CRIMINAL responsibility for one of the most notorious cases of alleged corruption to arise during the last government – the so-called bulletin-board tender – now rests on the shoulders of specific people following a decision by police to charge four people, including a former minister.
Another former minister, Igor Štefanov, who currently sits in parliament as an MP for the Slovak National Party (SNS), may also face criminal charges if parliament votes to lift his immunity from prosecution.
Interior Minister Daniel Lipšic announced on March 9 that four people had been charged with tampering with a public procurement. At the same time, a motion was filed with the duty prosecutor to request that parliament strip a fifth suspect of his immunity from prosecution.
“Charges have been brought against M.J. for the crime of machination in public procurement, the crime of violating duties in administering others’ property, and for the particularly serious crime of abusing the powers of public officials,” Lipšic said.
Another three people were charged with the crime of machination.
M.J. was reported to be Štefanov’s predecessor as construction minister, Marián Janušek. Both were nominated by the SNS. According to Lipšic, the charges, if proved, could result in a prison sentence of 10 to 20 years.
Contract was ready before bids were opened
The tender attracted massive criticism from the moment it became public knowledge. The first alleged violation of rules occurred in May 2007, when the Construction Ministry under Janušek announced a tender worth Sk3.6 billion (€119.5 million) for technical services connected with the use of EU funds.
The tender notice appeared solely on an internal bulletin board at the SNS-controlled ministry, in an area not normally accessible to the public.
The police investigation revealed that the ministry’s officer responsible for the tender had had a draft contract naming the winning consortium ready in her computer before bid envelopes were even due to be opened by the tender commission, the Sme daily reported on March 10.
The contract was awarded to the sole bidder, a consortium of companies including Avocat and Zamedia, which are both reported to have close ties to SNS leader Ján Slota. Both Janušek and Štefanov were later dismissed from their ministerial posts, Janušek after an audit by the Public Procurement Office (ÚVO) showed that the law on public procurement had been violated, and Štefanov after repeated audits by the Supreme Audit Office (NKÚ) which cast serious doubt on the use of more than €3 million paid to Avocat and Zamedia as part of the contract.
The report suggested that €32,000 (0.2 percent) of the total amount of €13 million paid out before the contract was cancelled was not used in accordance with the purpose stipulated. In addition, it said the ministry has not been able to provide acceptable documentation to account for €3.14 million, the expenditure of which was recorded only by declarations by the provider that it had delivered the services in question.
After he was requested by the cabinet to do so, Štefanov terminated the contract with the consortium by agreement in May 2009. The European Commission also analysed the controversial tender and decided not to reimburse Slovakia for any of the funds spent as a result of it.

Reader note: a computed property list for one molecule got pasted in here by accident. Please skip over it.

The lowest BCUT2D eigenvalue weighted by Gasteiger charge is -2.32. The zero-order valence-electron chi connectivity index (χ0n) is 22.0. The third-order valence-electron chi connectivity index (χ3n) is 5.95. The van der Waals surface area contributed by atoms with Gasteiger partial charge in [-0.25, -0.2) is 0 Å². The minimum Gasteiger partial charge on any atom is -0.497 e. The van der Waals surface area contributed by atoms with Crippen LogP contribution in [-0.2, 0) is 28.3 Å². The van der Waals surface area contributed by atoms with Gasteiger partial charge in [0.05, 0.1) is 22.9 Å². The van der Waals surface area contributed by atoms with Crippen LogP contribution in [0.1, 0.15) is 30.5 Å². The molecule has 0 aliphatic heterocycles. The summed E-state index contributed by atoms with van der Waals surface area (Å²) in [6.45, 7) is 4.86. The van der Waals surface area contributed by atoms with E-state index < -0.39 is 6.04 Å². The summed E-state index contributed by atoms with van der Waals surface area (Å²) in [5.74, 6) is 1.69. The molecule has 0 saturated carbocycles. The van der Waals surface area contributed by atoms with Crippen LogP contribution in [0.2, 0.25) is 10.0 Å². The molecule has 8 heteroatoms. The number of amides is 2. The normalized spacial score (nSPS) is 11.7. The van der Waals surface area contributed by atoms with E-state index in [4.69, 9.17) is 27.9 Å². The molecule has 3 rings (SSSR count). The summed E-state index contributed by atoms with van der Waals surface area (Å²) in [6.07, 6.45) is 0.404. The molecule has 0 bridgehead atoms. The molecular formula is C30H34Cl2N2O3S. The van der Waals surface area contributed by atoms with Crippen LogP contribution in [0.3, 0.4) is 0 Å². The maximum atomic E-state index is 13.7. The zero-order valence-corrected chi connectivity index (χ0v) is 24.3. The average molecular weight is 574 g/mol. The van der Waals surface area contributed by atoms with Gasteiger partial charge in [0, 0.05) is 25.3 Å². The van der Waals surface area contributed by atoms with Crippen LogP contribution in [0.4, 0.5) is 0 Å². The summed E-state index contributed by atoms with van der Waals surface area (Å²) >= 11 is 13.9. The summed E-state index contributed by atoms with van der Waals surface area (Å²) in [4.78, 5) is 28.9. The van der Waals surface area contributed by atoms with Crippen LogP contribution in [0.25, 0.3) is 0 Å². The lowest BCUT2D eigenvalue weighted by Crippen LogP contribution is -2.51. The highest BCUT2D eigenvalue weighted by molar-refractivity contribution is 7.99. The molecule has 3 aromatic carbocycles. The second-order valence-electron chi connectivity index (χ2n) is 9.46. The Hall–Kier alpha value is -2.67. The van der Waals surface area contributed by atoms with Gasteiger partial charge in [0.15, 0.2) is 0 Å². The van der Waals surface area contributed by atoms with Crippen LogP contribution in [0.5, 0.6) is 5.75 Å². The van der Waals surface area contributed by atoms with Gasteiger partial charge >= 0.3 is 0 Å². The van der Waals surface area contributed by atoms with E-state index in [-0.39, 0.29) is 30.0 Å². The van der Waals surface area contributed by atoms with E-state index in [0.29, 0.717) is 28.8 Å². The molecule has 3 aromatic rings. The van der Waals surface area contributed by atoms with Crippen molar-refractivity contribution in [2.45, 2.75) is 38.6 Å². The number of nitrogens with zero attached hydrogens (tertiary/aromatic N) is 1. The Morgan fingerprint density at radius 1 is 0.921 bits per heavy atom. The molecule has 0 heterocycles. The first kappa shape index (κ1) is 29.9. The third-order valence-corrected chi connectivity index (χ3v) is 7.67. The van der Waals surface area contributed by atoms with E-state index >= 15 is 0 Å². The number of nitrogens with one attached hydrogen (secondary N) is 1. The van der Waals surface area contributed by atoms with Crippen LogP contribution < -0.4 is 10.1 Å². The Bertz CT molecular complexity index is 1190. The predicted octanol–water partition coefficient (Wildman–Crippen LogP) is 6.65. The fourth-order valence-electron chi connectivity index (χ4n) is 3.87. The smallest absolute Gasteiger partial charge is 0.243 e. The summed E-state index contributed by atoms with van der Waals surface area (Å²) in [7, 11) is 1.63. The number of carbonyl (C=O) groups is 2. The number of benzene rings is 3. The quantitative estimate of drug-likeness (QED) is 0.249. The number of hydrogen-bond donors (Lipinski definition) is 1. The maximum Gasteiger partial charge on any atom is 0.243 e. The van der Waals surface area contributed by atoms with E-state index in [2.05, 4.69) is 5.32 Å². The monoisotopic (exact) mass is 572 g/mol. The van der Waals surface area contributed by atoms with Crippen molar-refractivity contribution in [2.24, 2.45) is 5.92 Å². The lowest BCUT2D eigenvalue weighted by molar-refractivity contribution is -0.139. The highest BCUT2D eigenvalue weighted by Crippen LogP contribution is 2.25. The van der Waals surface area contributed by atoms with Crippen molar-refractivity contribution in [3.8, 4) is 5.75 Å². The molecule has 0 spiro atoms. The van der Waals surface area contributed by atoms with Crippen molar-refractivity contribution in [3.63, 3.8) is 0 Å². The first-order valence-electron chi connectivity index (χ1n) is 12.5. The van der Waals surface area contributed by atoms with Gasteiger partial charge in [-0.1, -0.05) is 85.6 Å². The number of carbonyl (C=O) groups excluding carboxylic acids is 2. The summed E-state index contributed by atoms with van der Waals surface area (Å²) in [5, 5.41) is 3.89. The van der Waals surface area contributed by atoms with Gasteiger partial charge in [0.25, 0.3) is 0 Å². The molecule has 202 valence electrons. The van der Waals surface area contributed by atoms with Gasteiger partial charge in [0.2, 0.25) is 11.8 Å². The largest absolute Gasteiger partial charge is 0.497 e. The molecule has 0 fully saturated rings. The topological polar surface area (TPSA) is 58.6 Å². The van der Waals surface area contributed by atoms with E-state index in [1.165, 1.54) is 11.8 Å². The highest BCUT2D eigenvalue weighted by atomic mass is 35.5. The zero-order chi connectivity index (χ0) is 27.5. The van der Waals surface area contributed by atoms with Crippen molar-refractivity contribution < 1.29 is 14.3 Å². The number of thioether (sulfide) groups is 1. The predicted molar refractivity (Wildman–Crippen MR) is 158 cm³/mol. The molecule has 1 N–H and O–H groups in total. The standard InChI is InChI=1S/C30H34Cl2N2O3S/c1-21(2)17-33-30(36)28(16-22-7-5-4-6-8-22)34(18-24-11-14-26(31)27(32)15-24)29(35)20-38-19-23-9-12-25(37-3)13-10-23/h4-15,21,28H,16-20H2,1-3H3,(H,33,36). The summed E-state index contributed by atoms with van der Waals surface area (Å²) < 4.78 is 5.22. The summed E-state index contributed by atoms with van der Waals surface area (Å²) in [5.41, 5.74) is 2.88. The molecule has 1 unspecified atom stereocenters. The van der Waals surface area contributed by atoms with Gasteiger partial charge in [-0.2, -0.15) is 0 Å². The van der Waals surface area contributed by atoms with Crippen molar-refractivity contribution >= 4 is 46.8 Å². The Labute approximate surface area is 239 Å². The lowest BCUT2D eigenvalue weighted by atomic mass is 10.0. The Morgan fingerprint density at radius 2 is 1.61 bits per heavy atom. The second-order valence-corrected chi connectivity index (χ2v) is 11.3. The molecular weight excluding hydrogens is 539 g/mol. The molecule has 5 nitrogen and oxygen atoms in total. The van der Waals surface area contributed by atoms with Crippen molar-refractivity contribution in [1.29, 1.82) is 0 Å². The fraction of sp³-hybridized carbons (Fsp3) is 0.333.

Will Štefanov be stripped of immunity?
Prior to his elevation, Štefanov was a key lieutenant of Janušek at the ministry and his signature appears on many of the key tender documents. If the parliament votes to strip him of his immunity, he is likely to be judged on his part in the case.
The parliament can only vote on removing Štefanov’s immunity if the general prosecutor requests it. The competencies of the general prosecutor, whose post is currently vacant, are being handled by the deputy general prosecutor Ladislav Tichý.
Parties of the current ruling coalition, who heavily criticised the tender when they were in opposition, now say they are ready to strip Štefanov of his immunity, which makes it likely that Štefanov will face charges since only a simple majority in parliament is required to pass such a motion.
In any case, apart from coalition MPs, Anna Belousovová, the SNS’ former deputy chair who was expelled from the party earlier this year, said she was likely to vote in favour of the motion too.
The opposition Smer party did not comment on the case, “in order not to influence the investigation”, and said it would wait until the General Prosecutor’s Office files a motion to parliament, Smer spokesperson Silvia Glendová said.
Štefanov himself refused to comment on the case, while the SNS, represented by spokesperson Jana Benková, said that Lipšic’s accusations were merely media grandstanding.
The following day, March 10, SNS deputy chairman Andrej Danko announced the party was filing a motion with the General Prosecutor’s office over statements made by Lipšic and his deputy, Interior Ministry State Secretary Maroš Žilinka. The SNS claims the two officials overstepped their competencies when they looked into the prosecution files.
“I maintain that since the minister during the press conference clearly stated the amount of the damages, and the punishment, that the evidence is in a good state, named the persons and the content of the evidence, it is clear that they must have looked into the files,” Danko said, as quoted by the TASR newswire.
Danko also said that “even if all the members of the SNS were to be charged, it is clear that the SNS is the only party that defends the territorial integrity of Slovakia and will not cut deals with either Most-Híd or the SMK [Hungarian Coalition Party]”, TASR reported. Danko did not elaborate on the relevance of his comments.
14. Mar 2011 at 0:00 | Michaela Terenzani